Hydrocephalus : The financial burden

Hydrocephalus : The financial burden

As if having Hydrocephalus is not stressful enough, due to its unpredictable nature and challenges, there’s something else associated with it that can literally give you a headache…the financial burden that goes along with it.

The diagnostic tests that need to be done to ascertain if there is a problem, cost an arm and a leg.  It’s the kind of cost that gives one sleepless nights, causes strain on relationships and makes the patient feel like complete and utter crap for even having the condition in the first place.  (I know this sounds a bit dumb, given the fact that it’s not self-inflicted or something we brought on ourselves – yet I for one have apologised numerous times for the “inconvenience” of it all).  If this were a one-off fee or one time only occurrence, it would be OK but it never is…not with Hydrocephalus.  That remains a fact – UNTIL A CURE IS FOUND.

At this moment in time, I am facing this kind of stress and pressure (again), albeit a small price to pay for some direction or peace of mind regarding my suspected ETV failure.

After posting about being at the mercy of this surgeon, I received my appointment letter for an MRI, MRV & Flow study to be done.  This will be used to see whether or not my ETV is still open and serve as a good comparison to the last one I had done 3 years ago.  If the tests show even the slightest difference, he will operate.  However, if all is fine, he might do a lumbar puncture and if there’s nothing alarming, he will “remain reluctant to operate“.  As this has been his stance since our consultation, I have questioned whether or not what I was feeling or going through at the time, was actually real especially since I feel better now than I did a few days ago.  But, as anyone with Hydrocephalus knows, this is part of the “normal” process of feelings we go through – I know for sure, I’ve been at this point before only to repeat it again and again…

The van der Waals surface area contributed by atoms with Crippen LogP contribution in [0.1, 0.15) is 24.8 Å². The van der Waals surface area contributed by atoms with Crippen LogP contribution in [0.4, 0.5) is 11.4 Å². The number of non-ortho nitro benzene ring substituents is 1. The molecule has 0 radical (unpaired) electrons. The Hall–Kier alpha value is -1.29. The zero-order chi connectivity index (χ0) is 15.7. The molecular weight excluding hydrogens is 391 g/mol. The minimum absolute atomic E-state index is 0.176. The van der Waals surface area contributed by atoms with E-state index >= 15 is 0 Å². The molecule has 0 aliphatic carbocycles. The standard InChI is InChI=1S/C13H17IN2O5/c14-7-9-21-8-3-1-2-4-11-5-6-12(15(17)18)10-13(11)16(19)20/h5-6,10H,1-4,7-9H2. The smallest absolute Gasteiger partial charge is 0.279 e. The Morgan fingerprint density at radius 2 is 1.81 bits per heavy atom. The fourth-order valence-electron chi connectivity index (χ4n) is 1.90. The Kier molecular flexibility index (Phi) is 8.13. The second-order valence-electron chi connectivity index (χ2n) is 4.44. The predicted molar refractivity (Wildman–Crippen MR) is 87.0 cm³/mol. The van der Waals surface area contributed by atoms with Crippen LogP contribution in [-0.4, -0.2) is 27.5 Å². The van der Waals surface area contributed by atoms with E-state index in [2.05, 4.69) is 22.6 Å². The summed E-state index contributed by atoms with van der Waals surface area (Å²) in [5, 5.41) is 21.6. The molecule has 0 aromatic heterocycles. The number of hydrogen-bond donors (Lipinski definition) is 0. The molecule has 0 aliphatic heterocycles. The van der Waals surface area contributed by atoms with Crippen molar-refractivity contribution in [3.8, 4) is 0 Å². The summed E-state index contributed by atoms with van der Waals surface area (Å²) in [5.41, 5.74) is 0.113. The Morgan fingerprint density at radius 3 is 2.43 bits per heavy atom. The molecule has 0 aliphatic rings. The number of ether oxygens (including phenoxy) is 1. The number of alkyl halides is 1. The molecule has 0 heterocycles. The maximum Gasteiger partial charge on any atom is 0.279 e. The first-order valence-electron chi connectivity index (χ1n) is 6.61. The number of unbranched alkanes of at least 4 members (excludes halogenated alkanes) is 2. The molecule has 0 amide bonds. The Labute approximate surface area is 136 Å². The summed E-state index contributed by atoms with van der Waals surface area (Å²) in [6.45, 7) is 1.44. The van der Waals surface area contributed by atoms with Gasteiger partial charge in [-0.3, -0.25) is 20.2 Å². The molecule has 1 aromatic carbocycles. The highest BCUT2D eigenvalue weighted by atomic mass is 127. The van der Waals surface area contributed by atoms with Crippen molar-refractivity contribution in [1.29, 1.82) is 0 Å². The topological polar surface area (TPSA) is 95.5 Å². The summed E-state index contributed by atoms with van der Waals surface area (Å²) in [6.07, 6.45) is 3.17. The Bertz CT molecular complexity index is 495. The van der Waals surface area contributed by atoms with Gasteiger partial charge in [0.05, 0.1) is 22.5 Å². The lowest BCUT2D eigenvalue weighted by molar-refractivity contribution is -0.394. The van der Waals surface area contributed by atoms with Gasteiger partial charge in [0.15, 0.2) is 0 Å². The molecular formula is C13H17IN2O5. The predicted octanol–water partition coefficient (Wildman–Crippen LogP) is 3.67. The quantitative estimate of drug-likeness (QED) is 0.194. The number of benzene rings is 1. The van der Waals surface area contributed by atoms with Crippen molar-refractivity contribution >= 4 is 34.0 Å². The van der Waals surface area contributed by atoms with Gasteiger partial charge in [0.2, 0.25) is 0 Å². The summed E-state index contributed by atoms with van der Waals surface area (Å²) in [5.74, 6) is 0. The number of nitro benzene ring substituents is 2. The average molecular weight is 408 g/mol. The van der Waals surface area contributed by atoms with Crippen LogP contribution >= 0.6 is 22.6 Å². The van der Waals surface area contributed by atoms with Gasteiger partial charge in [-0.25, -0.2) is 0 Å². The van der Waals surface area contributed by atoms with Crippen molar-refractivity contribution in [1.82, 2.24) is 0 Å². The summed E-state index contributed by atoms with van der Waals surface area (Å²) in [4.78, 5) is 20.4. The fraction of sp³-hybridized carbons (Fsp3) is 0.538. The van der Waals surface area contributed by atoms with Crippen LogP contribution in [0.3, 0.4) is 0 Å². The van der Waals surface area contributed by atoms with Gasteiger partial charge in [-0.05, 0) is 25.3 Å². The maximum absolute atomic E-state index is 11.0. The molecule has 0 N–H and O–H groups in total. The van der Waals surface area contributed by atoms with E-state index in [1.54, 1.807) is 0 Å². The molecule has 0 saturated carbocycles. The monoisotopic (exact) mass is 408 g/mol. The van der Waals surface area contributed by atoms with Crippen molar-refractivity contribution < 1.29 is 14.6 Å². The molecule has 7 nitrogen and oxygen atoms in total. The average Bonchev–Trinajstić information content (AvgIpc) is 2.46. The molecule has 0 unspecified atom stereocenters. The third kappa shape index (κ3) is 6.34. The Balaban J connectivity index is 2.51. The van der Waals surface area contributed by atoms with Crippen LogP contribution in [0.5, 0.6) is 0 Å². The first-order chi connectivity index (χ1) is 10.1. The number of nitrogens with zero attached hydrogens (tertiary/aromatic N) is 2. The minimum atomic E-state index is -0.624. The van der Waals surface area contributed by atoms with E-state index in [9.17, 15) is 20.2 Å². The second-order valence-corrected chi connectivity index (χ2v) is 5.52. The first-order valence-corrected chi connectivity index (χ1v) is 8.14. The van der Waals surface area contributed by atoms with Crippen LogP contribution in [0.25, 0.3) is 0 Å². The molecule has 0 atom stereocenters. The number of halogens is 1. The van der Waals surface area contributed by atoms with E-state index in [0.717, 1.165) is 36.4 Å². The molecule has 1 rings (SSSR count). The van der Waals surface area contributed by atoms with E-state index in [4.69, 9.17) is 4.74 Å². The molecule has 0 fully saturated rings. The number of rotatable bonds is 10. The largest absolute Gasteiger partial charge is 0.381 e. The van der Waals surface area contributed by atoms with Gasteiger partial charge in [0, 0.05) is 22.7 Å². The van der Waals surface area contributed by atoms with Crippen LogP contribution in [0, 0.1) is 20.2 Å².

Is what I felt real enough to warrant further tests but more importantly, is it real enough to justify the amount I need to pay to have it done?  There’s a little voice in my head that yells “Hell no! That’s too much money and we can’t afford it right now!“.  All my upcoming financial responsibilities come flooding to the fore – my children and all their school/sporting needs, the visitor visa’s we need to apply for and pay so that our parents can visit in a few months time, the fact that if I have any lost time from work that’s not covered by leave – no work, no pay stares me right in the eye, in fact, everything…except my health need.

But, there’s also another little voice emphatically screaming “Just bite the bullet and do it because your peace of mind and life is worth more.  Besides if there is something going on, then at least you’ll know you are not crazy.  And, if there is nothing to be concerned about, then you deal with it when the time comes“.

Now some might say that I have just been plain stupid in the way that I’ve handled the choices I’ve made but there’s no room for that and quite frankly, I don’t really care for anyone’s negative opinion on that matter.   To give you some context around what I’m referring to: